Introduction Population level detailed data describing hospital admissions for dental reasons in children with intellectual disability (ID) is lacking. This paper describes dental hospitalisations in children under five years of age identified with ID and compares with children without ID.
Methods Data were extracted from population databases in Western Australia linking midwives' data collected on all births with population data regarding birth defects, ID, hospitalisations and deaths. Children born 1983–1992 (n=243 031; ID=3522) were studied as these were the birth years where ID data were available; dental hospitalisations (DH) up to the fifth birthday were utilised.
Results Linked data were examined for those who had had a DH including 214 children with ID (DH=246) and for 6119 children without ID (DH=6713). Children with ID were more likely to have a dental hospitalisation (OR 2.47; 95% CI 2.14 to 2.84). For those with ID, having a dental hospitalisation was associated with factors including being privately insured (1.41; 1.06 to 1.87), having a birth defect (2.24; 1.69 to 2.96) and living in an area without fluoridated water supply (2.09; 1.16 to 3.75).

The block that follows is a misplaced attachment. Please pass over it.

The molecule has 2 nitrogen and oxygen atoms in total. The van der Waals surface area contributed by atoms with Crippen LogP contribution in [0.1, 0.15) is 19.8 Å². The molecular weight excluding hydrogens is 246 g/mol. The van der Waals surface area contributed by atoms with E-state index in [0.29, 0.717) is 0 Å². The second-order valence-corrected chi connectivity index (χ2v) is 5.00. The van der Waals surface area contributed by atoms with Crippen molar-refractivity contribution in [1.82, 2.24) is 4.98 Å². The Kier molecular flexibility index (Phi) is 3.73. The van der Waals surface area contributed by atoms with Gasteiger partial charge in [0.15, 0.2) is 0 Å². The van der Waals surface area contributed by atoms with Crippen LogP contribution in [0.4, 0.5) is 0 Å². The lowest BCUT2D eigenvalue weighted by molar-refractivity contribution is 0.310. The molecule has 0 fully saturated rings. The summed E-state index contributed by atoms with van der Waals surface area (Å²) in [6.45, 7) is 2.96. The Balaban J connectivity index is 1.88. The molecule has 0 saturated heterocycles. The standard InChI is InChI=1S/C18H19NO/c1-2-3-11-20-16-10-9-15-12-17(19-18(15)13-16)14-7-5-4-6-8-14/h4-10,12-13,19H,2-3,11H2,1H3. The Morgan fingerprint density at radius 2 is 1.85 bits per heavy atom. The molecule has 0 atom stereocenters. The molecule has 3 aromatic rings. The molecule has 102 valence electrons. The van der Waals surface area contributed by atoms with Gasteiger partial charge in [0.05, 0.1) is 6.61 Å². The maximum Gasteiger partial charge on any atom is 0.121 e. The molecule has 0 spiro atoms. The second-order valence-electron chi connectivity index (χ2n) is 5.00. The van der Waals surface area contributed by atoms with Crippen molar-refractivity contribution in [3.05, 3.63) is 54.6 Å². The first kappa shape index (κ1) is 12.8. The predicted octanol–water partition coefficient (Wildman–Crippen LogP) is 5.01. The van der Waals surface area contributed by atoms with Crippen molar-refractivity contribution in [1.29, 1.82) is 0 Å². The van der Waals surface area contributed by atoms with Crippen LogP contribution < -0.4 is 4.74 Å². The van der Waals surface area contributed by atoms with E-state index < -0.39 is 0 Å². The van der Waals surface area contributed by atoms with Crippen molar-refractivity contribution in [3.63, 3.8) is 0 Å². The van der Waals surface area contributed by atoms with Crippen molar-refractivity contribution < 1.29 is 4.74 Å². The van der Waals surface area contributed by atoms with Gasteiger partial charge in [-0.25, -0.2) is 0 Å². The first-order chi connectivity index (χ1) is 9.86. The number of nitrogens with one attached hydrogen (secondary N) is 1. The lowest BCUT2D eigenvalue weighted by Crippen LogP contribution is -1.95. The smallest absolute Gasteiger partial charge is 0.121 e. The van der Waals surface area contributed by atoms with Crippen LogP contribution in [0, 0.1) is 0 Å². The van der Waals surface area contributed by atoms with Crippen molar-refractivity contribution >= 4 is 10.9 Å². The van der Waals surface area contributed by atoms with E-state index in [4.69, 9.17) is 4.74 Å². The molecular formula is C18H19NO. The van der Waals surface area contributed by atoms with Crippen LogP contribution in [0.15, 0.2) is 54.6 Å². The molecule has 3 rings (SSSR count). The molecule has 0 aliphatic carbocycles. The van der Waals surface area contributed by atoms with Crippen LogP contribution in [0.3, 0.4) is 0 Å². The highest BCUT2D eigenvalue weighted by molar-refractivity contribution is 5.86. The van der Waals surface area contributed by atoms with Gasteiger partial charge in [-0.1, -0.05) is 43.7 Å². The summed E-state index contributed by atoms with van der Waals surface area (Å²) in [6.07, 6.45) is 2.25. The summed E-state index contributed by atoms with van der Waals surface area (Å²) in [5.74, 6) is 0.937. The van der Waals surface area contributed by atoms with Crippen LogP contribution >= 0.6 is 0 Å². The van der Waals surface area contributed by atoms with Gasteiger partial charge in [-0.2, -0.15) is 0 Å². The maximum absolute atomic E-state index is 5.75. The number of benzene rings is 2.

Conclusion Linkage of population databases can provide valuable information on dental hospitalisations for children with intellectual disability and assist in planning appropriate services.
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